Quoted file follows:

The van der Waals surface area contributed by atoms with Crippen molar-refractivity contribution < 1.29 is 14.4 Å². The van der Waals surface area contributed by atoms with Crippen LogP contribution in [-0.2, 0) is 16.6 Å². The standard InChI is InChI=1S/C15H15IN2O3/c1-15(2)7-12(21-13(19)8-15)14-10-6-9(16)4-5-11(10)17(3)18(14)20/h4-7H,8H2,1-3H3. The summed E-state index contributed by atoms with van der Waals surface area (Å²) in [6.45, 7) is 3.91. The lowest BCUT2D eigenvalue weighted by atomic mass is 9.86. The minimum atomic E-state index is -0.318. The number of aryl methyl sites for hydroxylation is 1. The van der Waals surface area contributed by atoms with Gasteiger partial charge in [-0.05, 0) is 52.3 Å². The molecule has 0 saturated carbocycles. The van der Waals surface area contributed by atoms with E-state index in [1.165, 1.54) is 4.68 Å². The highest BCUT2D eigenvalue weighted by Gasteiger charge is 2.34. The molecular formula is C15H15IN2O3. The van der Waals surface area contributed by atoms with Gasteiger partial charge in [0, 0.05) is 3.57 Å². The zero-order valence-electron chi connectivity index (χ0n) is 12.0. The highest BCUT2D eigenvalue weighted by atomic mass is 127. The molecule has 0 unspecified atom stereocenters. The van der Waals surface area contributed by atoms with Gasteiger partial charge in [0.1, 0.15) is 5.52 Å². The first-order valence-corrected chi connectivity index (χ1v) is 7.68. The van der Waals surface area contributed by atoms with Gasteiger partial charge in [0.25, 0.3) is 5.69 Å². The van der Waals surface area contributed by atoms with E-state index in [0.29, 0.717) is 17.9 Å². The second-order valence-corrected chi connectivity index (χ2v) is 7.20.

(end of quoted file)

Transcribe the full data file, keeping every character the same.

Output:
The van der Waals surface area contributed by atoms with Crippen molar-refractivity contribution < 1.29 is 14.4 Å². The van der Waals surface area contributed by atoms with Crippen LogP contribution in [-0.2, 0) is 16.6 Å². The standard InChI is InChI=1S/C15H15IN2O3/c1-15(2)7-12(21-13(19)8-15)14-10-6-9(16)4-5-11(10)17(3)18(14)20/h4-7H,8H2,1-3H3. The summed E-state index contributed by atoms with van der Waals surface area (Å²) in [6.45, 7) is 3.91. The lowest BCUT2D eigenvalue weighted by atomic mass is 9.86. The minimum atomic E-state index is -0.318. The number of aryl methyl sites for hydroxylation is 1. The van der Waals surface area contributed by atoms with Gasteiger partial charge in [-0.05, 0) is 52.3 Å². The molecule has 0 saturated carbocycles. The van der Waals surface area contributed by atoms with E-state index in [1.165, 1.54) is 4.68 Å². The highest BCUT2D eigenvalue weighted by Gasteiger charge is 2.34. The molecular formula is C15H15IN2O3. The van der Waals surface area contributed by atoms with Gasteiger partial charge in [0, 0.05) is 3.57 Å². The zero-order valence-electron chi connectivity index (χ0n) is 12.0. The highest BCUT2D eigenvalue weighted by atomic mass is 127. The molecule has 0 unspecified atom stereocenters. The van der Waals surface area contributed by atoms with Gasteiger partial charge in [0.1, 0.15) is 5.52 Å². The first-order valence-corrected chi connectivity index (χ1v) is 7.68. The van der Waals surface area contributed by atoms with Gasteiger partial charge in [0.25, 0.3) is 5.69 Å². The van der Waals surface area contributed by atoms with E-state index in [0.29, 0.717) is 17.9 Å². The second-order valence-corrected chi connectivity index (χ2v) is 7.20.